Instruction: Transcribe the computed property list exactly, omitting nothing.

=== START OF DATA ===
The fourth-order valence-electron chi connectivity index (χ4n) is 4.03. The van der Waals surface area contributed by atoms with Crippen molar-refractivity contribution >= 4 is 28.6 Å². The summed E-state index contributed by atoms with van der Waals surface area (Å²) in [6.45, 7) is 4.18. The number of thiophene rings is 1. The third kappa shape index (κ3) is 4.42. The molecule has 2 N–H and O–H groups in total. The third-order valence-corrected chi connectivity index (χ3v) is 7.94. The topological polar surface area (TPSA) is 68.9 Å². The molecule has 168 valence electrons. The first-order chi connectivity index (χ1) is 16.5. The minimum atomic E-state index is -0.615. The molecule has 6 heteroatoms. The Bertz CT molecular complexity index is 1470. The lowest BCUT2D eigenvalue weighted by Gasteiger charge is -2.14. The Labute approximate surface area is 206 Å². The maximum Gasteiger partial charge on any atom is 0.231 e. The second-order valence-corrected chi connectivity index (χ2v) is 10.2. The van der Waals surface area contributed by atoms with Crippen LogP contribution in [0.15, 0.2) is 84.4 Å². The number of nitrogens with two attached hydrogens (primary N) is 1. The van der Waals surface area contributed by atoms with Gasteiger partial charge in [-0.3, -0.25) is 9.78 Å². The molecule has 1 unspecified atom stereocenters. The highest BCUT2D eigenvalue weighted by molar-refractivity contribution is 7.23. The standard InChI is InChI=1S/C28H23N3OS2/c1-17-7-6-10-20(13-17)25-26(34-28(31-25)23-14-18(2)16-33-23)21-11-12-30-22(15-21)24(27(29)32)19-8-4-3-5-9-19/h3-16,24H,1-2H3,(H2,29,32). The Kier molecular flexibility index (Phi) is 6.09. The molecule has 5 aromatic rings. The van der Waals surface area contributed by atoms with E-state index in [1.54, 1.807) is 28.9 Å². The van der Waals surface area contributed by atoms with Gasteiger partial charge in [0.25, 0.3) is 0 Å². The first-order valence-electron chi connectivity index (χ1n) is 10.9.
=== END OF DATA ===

The fourth-order valence-electron chi connectivity index (χ4n) is 4.03. The van der Waals surface area contributed by atoms with Crippen molar-refractivity contribution >= 4 is 28.6 Å². The summed E-state index contributed by atoms with van der Waals surface area (Å²) in [6.45, 7) is 4.18. The number of thiophene rings is 1. The third kappa shape index (κ3) is 4.42. The molecule has 2 N–H and O–H groups in total. The third-order valence-corrected chi connectivity index (χ3v) is 7.94. The topological polar surface area (TPSA) is 68.9 Å². The molecule has 168 valence electrons. The first-order chi connectivity index (χ1) is 16.5. The minimum atomic E-state index is -0.615. The molecule has 6 heteroatoms. The Bertz CT molecular complexity index is 1470. The lowest BCUT2D eigenvalue weighted by Gasteiger charge is -2.14. The Labute approximate surface area is 206 Å². The maximum Gasteiger partial charge on any atom is 0.231 e. The second-order valence-corrected chi connectivity index (χ2v) is 10.2. The van der Waals surface area contributed by atoms with Crippen LogP contribution in [0.15, 0.2) is 84.4 Å². The number of nitrogens with two attached hydrogens (primary N) is 1. The van der Waals surface area contributed by atoms with Gasteiger partial charge in [-0.3, -0.25) is 9.78 Å². The molecule has 1 unspecified atom stereocenters. The highest BCUT2D eigenvalue weighted by molar-refractivity contribution is 7.23. The standard InChI is InChI=1S/C28H23N3OS2/c1-17-7-6-10-20(13-17)25-26(34-28(31-25)23-14-18(2)16-33-23)21-11-12-30-22(15-21)24(27(29)32)19-8-4-3-5-9-19/h3-16,24H,1-2H3,(H2,29,32). The Kier molecular flexibility index (Phi) is 6.09. The molecule has 5 aromatic rings. The van der Waals surface area contributed by atoms with E-state index in [1.54, 1.807) is 28.9 Å². The van der Waals surface area contributed by atoms with Gasteiger partial charge in [0.25, 0.3) is 0 Å². The first-order valence-electron chi connectivity index (χ1n) is 10.9.